The work is divided in ten chapters with an exhaustive introduction, shedding a new light on various aspects of the Atharvan-literature. In chapter first, I have discussed the issue of Authorship and Date of the Vait.Sr.Su. In second chapter I have discussed the position of the Vait.Sr.Su. in the literature of the Atharvaveda. The Relationship of the Vaitana.Sr.Su. with the ritualistic works of the other schools have been discussed in the Third chapter. Chapters IV, V, VI, VII, VIII and IX are devoted to the comparative discussion of the Srauta-Sacrifices described in the Vait-Sr.Su. i.e. Darsapurnamasa; Agnyadheya, Agnihotra, Caturmasya and Pasubandha; Agnistoma; Ukthya, Sodasin, Atiratra, Vajapeya and Aptoryama; Agnicayana, Sautramani and Gavamyana; Rajasuya, Asvamedha, Purusamedha and Sarvamedha. The last chapter is a survey of the mantras cited in the Vait.Sr.SU. It is my rare privilege to express my heartiest gratitude and indebtedness to Dr. Ramgopal, who initiated me in this work and helped me in formulating the plan of this work. Further I express my joy over my fortune that I had Dr. Iswar Singh, Reader-Head, Deptt. of Sanskrit, Pali and Prakrt, as my guide, in whose kind supervision I have been able to continue and complete my research according to the plan. It is my pleasant duty to thank Dr. Jaidev Vidyalankar, Professor (now retired) and former Head, Deptt. of Sanskrit Pali and Prakrt, M.D.U. Rohtak who as reverend teacher at Panjab University Chandigarh and later my senior-most colleague at M.D. University Rohtak, has always blessed me with his affection and benefited me with deep founded erudition. I have to make a special mention of Dr. Sudhikant Bhardwaj, Professor and former Head, Deptt. of Sanskrit Pali and Prakrt, M.D. University Rohtak, who has been kind enough to give me every possible help in my research-work, out of his valuable time. I owe a debt of gratitude to all my learned colleagues who extended full co-operation during my research period. I am thankful to the library staff of Panjab University Chandigarh and M.D. University Rohtak for their co-operation and help.
It is my sacred duty to thank my parents whose blessings have always been a source of inspiration for me. Lastly I would like to thank two persons specially who shared enormous responsibility and gave indirect help in the Publication of the present work. One is my elder brother Sh. Sugan Chand, District Manager, H.H.K.N., who discharged for me most of the social and other out door duties. The other one is my wife Mrs. Shashi Mehra who, while herself in her assignments as Lecturer in Pol-Science at Govt. College, Gohana, Sonepat bore the entire burden of household affairs and thus allowed me time to devote in studies.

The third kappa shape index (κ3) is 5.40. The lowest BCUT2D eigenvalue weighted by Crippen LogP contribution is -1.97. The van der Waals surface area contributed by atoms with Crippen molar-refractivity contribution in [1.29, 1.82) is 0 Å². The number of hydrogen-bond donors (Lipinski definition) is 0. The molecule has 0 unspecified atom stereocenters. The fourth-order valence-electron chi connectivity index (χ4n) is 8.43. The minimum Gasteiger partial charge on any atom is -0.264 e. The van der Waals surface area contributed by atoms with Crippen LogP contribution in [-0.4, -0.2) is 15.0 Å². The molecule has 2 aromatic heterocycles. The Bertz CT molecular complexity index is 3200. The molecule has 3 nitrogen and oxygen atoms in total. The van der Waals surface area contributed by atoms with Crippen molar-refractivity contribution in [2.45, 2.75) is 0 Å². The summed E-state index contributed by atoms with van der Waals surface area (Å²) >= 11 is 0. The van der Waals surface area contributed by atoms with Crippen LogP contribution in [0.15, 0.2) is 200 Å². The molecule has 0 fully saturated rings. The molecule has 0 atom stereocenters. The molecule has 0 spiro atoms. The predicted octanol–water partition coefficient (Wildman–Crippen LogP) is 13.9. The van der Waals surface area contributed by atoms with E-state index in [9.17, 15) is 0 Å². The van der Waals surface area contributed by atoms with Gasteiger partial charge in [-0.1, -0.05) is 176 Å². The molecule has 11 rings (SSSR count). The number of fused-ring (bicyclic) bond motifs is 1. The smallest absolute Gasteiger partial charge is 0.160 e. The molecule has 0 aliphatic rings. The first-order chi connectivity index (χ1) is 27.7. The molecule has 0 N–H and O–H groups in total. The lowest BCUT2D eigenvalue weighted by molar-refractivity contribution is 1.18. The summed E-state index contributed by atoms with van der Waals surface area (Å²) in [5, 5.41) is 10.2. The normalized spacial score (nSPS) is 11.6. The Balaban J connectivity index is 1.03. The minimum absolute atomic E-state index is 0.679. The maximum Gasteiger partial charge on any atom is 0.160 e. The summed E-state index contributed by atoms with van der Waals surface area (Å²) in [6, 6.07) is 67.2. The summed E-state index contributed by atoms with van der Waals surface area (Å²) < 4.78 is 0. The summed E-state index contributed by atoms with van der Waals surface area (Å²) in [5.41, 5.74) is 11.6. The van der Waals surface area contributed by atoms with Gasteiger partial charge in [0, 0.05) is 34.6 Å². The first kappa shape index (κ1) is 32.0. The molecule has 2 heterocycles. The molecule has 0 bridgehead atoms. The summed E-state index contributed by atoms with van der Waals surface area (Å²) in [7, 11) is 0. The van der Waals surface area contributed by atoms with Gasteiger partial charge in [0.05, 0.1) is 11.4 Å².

It gives me pleasure and advantage to introduce to the world of scholarship Dr. Baldev Singh Mehra's interesting and panetrating ritualistic study of the Atharvaveda with reference to Srauta-sacrifices. Since the publication of the Atharva-Veda by Roth and Whitney in 1856, it has been subjected to various types of studies such as interpretative, cultural, religious, historical and grammetical, but a comprehensive study embracing all the important aspects of Sraut-sacrifices of the Atharva-Vedas has so far remained a desideratum. The author proclaims that the view of modern scholars that the Atharvaveda was not included in the Trayi vidya due to non-availability of the Srauta-sacrificial material in it, is not correct. It has the same material dealing with the Srauta-sacrifices i.e. Kausika grha sutra, Vaitana Srauta Sutra and Gopatha Brahmana as found in the other three schools of the Vedas. Dr. Mehra has displayed a systematic explanation on the basis of the Atharvan Srauta munual. Dr. Mehra's work is a detailed study of the Srauta-sacrifices of the Atharva-veda dealing with all the important aspects of the subject including authorship and date of the Vaitana Srauta Sutra, the position of the Vaitan Srauta sutra in the literature of the Atharva-veda, the relationship of the vaitan Srauta Sutra with the ritualistic works of the other schools, darsapurna sacrifices, agnyadheya, agnihotra, caturmasya, pasubandha, agnistoma-sacrifice, ukthya, sodasin atiratra, vajapeya, aptoryama, agnicayana sautramani, gavamayana, rajasuya, asvamedha, purumedha, sarvamedha, survey and study of the mantras cited in the vaitna Srauta sutra. Besides, it contains an exhaustive bibliography and introduction throwing a new light on the relationship of the Atharvan sacrificial literature amongst its own and with the ritualistic Works of the other schools.